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Eggnog, Alton claims, has an undeserved bad reputation because of commercial products. He believes the real thing is Good Eats, and he sets out to prove it. Along the way, he visits a distillery to learn how they make whiskey, and explains the key techniques for making a good foam. Eggnog is, after all, a custard. First up, from the Good Drinks bar, Alton whips up a delicious cold Eggnog. Sadly, the Food Police know he used raw eggs and they don’t like that one bit. After they confiscate that eggnog, Alton heads to the kitchen to make a cooked version. It’s basically the same thing, but the yolk and daily come almost to a boil to bring those eggs just to 160º F. And with either one, Alton can make a delicious Eggnog Ice Cream.
Alton: Go ahead – you can trust me – I’m a professional.
Alton: It’s got a long history on both sides of the Atlantic. It’s easy, it’s delicious, and it’s more versatile than a busload of Barrymores. If you ask me, that means that this stuff right here is seriously... (Good Eats theme plays)
Alton: Oh, Thing. You’ve really tied one on. And with my bourbon, no less!!
Alton: Now, this gentleman is Dave Pickerell. Hi, Dave, how are you?
Dave Pickerell: Nice to see you.
Alton: And he is the master distiller so I figure he should be able to answer this question: Dave, what happens inside these barrels?
Dave Pickerell: That’s where the whiskey matures.
Alton: You mean ages?
Dave Pickerell: No, there’s a difference between aging and maturity. Age is just an indicator of maturity.
Alton: Why do you burn up the inside of perfectly good barrels?
Dave Pickerell: What we’re trying to do is change it’s structure. Right behind the char you can see a reddish-brown line. That’s where all the wood sugars got hot enough to caramelize. That’s where all the caramel color and flavor comes from in bourbon.
Alton: When you beat egg whites, you are essentially unraveling protein strands and stretching them until they can literally reach out and hook up with other protein strands (Alton has donned rubber gloves, and reaches out to other gloved hands). This creates a stable superstructure for the bubble. If, however, egg yolks crash the party (here Alton rubs fat on his gloved hands) it’s a bad thing, because you see, egg yolks are mostly fat, and when the bonds try to form (he again grabs the other hands, but this time the fat makes his grip slip). Oops, sorry!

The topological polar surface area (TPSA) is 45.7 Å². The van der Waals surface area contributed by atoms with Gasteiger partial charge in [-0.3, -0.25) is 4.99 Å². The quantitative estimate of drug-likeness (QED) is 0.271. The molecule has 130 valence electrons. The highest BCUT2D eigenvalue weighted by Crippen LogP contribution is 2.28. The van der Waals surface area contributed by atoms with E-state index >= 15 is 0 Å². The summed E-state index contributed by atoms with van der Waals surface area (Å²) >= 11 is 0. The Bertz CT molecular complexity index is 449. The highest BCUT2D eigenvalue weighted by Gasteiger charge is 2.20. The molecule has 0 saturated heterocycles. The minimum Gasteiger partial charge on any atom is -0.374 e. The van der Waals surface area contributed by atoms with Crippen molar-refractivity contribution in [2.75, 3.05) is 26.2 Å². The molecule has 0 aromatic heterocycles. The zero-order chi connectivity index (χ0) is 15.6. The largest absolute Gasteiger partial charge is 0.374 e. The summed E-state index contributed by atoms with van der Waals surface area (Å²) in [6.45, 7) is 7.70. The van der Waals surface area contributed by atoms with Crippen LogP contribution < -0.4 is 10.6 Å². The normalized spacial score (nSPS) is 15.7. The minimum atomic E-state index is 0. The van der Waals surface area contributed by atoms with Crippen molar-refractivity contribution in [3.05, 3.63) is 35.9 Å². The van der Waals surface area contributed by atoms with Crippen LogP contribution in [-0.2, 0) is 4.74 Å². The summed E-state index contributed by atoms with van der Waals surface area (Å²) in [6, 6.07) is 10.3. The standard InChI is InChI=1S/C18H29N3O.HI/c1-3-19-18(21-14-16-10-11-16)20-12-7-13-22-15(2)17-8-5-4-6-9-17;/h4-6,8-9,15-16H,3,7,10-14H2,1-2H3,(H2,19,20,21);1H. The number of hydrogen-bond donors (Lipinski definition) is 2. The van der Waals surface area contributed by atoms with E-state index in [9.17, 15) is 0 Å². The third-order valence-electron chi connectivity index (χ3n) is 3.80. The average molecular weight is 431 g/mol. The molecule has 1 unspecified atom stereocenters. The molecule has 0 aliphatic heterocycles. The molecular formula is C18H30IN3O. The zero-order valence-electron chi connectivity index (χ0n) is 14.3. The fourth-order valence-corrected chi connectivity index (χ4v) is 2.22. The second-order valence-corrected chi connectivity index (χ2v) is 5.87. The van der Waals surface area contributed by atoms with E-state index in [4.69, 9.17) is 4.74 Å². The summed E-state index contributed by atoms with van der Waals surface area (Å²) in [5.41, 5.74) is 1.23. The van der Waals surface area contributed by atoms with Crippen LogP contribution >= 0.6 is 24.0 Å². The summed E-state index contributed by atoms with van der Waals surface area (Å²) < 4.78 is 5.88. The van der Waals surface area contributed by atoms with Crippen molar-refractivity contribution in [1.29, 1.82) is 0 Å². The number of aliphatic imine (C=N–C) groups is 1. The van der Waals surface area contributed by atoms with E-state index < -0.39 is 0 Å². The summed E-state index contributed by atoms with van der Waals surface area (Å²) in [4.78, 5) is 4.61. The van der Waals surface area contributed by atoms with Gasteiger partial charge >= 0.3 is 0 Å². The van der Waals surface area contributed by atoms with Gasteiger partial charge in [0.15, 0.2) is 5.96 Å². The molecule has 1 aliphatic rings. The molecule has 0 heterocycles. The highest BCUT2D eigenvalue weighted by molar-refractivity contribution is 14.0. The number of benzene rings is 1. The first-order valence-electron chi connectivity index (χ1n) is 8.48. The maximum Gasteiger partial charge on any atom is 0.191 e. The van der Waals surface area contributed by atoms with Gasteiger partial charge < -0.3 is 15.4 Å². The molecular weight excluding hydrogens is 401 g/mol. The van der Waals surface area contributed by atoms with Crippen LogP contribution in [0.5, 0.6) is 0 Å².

Food Police: Alton Brown, this is the Food Police!
Alton: Great Scott!
Food Police: Come out with your beverages up!
Alton: Why won’t you guys go pick on somebody else?!?
Food Police: We know you’ve been using raw eggs in there; we don’t like it one bit!
Alton: I used pasteurized shell eggs! They’re perfectly safe!
Food Police: Yeah, whatever. Put the egg nog in the bucket!!
Alton: Okay, okay! (Alton pours about half his eggnog in the bucket.) Now get out of here!
Food Police: Ah, ah... all of it, Brown!
Alton: Oh, bother! (Pours in the rest of the eggnog.) There! Stinkers! You stinky stinkers!
Food Police: Name caller.
Alton: Well, America, I hope that you’ve gained a little appreciation for the noble old nog. Not only is it historically significant, culinarily versatile and scientifically fascinating as a free-flowing, glowing nectar, well deserving of the title... Good Eats!
Alton describes eggnog as “more versatile than a busload of Barrymores.” He’s referring to a celebrated clan of American actors: Lionel Barrymore, John Barrymore and Ethel Barrymore, famous from the earliest days of film, through the next generation (John Drew Barrymore and several Colts mothered by Ethel) to the current generation, Drew Barrymore and the less well-known John Blyth Barrymore.
In this episode, Thing
, revealed in “Behind the Eats” to be the son of Thing from The Addams Family (1964)
, gets into Alton’s supply of bourbon, forcing Alton to go in search of more. Thing appears whenever Alton needs “a hand.”
Another nice blend of science and cooking, as are the best of Alton's shows. Here one learns the basics of custards, for that is essentially what eggnog is, along with the key mistakes that ruin a custard and why they do. Knowledge gained from this episode is generally applicable in cooking.
Whether one is willing to take a chance on raw eggs is a matter of personal preference. Like a lot of enjoyable things, cold eggnog isn't without hazards, and there are certainly individuals who should avoid it. Anyone with a compromised immune system or certain other problems dealing with infection would be among those. And don't use raw eggs unless you trust the source implicitly. That lets out most mega-marts.